The Imperialism of Categories

The Rudlophs recalled themselves as being part of a wave of comparativist political scientists who had been energized in the 1950s and 1960s by decolonization and the proliferation of new nations that followed. As they share, “We imagined we were plumbing the true underpinnings of the recently launched Indian experiment in democracy. What we hadn’t counted on and what we gradually came to realize was that American ideology, particularly the universalism and individualism of America’s hegemonic Lockian liberalism, had shaped the concepts and methods not only of survey research but also of the then prevailing Parsonian structural-functionalism of modernization theory.” Their lecture explores how western, particularly American, ideology contributed to an imperialism of categories in western social science research about India.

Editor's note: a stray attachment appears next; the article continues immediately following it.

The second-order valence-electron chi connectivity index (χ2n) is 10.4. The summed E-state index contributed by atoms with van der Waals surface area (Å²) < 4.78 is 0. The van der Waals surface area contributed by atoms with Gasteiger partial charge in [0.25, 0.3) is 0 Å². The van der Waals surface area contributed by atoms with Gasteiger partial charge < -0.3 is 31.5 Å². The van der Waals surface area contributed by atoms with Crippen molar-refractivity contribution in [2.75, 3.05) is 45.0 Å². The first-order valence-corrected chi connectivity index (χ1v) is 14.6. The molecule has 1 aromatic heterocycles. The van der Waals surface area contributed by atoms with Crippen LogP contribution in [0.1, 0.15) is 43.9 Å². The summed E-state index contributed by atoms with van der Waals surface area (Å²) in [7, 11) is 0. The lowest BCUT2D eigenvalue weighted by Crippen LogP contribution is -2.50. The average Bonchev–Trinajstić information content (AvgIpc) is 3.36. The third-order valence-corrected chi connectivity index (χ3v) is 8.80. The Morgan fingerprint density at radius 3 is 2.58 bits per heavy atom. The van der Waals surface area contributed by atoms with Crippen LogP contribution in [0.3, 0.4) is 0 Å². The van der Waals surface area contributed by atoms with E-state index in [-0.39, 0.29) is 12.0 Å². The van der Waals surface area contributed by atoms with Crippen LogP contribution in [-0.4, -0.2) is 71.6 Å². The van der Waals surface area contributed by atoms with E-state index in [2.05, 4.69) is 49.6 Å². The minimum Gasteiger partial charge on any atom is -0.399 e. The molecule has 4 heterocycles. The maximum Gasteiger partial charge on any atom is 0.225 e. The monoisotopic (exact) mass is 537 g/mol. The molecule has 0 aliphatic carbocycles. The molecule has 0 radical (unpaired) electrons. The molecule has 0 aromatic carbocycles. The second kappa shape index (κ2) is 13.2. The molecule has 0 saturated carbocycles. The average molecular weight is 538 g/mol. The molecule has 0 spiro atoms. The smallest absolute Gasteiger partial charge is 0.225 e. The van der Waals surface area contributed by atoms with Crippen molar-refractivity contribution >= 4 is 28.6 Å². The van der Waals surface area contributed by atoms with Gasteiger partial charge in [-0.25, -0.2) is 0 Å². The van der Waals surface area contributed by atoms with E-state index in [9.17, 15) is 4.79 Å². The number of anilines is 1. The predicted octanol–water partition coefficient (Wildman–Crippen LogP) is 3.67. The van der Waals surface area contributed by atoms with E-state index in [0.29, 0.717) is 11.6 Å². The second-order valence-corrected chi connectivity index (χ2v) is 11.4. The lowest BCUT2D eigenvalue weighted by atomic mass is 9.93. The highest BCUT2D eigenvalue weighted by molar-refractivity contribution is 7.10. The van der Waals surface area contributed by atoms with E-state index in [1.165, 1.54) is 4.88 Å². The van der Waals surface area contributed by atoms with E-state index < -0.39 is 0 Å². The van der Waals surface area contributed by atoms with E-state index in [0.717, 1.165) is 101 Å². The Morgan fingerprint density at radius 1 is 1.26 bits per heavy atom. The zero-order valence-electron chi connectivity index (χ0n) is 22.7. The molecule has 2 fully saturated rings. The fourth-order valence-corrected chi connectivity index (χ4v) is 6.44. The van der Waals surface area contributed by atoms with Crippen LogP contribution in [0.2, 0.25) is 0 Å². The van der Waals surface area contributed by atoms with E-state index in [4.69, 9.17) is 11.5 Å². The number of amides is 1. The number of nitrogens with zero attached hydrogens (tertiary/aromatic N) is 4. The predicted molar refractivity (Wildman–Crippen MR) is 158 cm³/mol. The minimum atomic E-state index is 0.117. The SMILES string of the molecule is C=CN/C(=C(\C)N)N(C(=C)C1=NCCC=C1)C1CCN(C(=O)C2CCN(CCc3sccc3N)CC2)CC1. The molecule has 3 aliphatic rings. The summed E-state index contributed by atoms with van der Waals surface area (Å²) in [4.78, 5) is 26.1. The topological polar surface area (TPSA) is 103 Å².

Susanne Hoeber Rudolph is Professor Emerita of Political Science, University of Chicago, and past President of American Political Science Association and of the Association of Asian Studies. A recent publication is the co-authored three volumes Explaining Indian Democracy: A Fifty Year Perspective.

Lloyd I. Rudolph is Professor Emeritus of Political Science, University of Chicago. A recent publication is the co-authored Postmodern Gandhi and Other Essays: Gandhi in the World and at Home.

Date: 11 February 2013, 6 pm
Venue: CSDS Seminar Hall, Delhi